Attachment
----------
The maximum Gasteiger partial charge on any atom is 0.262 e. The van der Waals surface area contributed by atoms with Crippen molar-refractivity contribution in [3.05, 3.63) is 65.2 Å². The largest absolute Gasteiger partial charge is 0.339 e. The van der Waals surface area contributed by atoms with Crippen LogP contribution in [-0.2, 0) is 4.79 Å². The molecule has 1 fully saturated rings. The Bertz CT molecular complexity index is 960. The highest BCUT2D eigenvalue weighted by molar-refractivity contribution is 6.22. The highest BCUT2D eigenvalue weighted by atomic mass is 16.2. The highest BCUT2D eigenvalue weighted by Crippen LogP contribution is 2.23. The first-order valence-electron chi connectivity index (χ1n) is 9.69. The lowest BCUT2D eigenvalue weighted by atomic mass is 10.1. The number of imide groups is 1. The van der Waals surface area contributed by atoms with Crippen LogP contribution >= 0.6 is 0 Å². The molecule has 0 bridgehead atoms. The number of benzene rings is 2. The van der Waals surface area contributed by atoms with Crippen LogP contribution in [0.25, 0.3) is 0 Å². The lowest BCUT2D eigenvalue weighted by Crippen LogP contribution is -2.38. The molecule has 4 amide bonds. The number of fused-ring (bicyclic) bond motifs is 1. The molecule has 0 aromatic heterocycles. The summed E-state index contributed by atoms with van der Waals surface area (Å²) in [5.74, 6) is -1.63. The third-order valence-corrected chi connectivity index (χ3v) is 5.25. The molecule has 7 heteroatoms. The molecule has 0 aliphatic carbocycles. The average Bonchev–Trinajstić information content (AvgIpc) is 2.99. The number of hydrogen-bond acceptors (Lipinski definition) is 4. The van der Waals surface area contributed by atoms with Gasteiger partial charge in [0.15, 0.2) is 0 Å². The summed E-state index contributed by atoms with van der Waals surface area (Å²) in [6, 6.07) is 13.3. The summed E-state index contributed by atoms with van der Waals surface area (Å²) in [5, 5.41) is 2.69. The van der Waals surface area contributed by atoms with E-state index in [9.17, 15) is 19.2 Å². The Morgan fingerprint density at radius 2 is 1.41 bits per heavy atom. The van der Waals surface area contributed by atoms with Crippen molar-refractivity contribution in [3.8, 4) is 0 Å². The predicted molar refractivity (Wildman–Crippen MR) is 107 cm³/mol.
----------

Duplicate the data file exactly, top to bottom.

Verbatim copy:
The maximum Gasteiger partial charge on any atom is 0.262 e. The van der Waals surface area contributed by atoms with Crippen molar-refractivity contribution in [3.05, 3.63) is 65.2 Å². The largest absolute Gasteiger partial charge is 0.339 e. The van der Waals surface area contributed by atoms with Crippen LogP contribution in [-0.2, 0) is 4.79 Å². The molecule has 1 fully saturated rings. The Bertz CT molecular complexity index is 960. The highest BCUT2D eigenvalue weighted by molar-refractivity contribution is 6.22. The highest BCUT2D eigenvalue weighted by atomic mass is 16.2. The highest BCUT2D eigenvalue weighted by Crippen LogP contribution is 2.23. The first-order valence-electron chi connectivity index (χ1n) is 9.69. The lowest BCUT2D eigenvalue weighted by atomic mass is 10.1. The number of imide groups is 1. The van der Waals surface area contributed by atoms with Crippen LogP contribution >= 0.6 is 0 Å². The molecule has 0 bridgehead atoms. The number of benzene rings is 2. The van der Waals surface area contributed by atoms with Crippen LogP contribution in [0.25, 0.3) is 0 Å². The lowest BCUT2D eigenvalue weighted by Crippen LogP contribution is -2.38. The molecule has 4 amide bonds. The number of fused-ring (bicyclic) bond motifs is 1. The molecule has 0 aromatic heterocycles. The summed E-state index contributed by atoms with van der Waals surface area (Å²) in [5.74, 6) is -1.63. The third-order valence-corrected chi connectivity index (χ3v) is 5.25. The molecule has 7 heteroatoms. The molecule has 0 aliphatic carbocycles. The average Bonchev–Trinajstić information content (AvgIpc) is 2.99. The number of hydrogen-bond acceptors (Lipinski definition) is 4. The van der Waals surface area contributed by atoms with Gasteiger partial charge in [0.15, 0.2) is 0 Å². The summed E-state index contributed by atoms with van der Waals surface area (Å²) in [6, 6.07) is 13.3. The summed E-state index contributed by atoms with van der Waals surface area (Å²) in [5, 5.41) is 2.69. The van der Waals surface area contributed by atoms with E-state index in [9.17, 15) is 19.2 Å². The Morgan fingerprint density at radius 2 is 1.41 bits per heavy atom. The van der Waals surface area contributed by atoms with Crippen molar-refractivity contribution in [3.8, 4) is 0 Å². The predicted molar refractivity (Wildman–Crippen MR) is 107 cm³/mol.